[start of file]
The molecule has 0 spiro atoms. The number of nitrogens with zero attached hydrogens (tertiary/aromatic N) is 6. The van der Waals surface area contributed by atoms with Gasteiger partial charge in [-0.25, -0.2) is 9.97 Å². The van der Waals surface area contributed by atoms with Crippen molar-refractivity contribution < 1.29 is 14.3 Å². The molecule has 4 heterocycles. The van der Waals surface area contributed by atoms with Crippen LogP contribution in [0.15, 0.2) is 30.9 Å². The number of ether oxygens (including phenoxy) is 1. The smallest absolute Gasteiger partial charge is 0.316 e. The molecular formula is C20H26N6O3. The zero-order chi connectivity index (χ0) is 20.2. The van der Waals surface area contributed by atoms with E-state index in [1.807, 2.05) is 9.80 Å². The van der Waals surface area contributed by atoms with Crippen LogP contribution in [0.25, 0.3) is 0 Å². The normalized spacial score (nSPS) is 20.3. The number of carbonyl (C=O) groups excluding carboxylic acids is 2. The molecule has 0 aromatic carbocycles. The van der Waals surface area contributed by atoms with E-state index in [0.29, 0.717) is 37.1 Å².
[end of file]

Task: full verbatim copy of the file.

The molecule has 0 spiro atoms. The number of nitrogens with zero attached hydrogens (tertiary/aromatic N) is 6. The van der Waals surface area contributed by atoms with Gasteiger partial charge in [-0.25, -0.2) is 9.97 Å². The van der Waals surface area contributed by atoms with Crippen molar-refractivity contribution < 1.29 is 14.3 Å². The molecule has 4 heterocycles. The van der Waals surface area contributed by atoms with Crippen LogP contribution in [0.15, 0.2) is 30.9 Å². The number of ether oxygens (including phenoxy) is 1. The smallest absolute Gasteiger partial charge is 0.316 e. The molecular formula is C20H26N6O3. The zero-order chi connectivity index (χ0) is 20.2. The van der Waals surface area contributed by atoms with E-state index in [1.807, 2.05) is 9.80 Å². The van der Waals surface area contributed by atoms with Crippen LogP contribution in [0.25, 0.3) is 0 Å². The normalized spacial score (nSPS) is 20.3. The number of carbonyl (C=O) groups excluding carboxylic acids is 2. The molecule has 0 aromatic carbocycles. The van der Waals surface area contributed by atoms with E-state index in [0.29, 0.717) is 37.1 Å².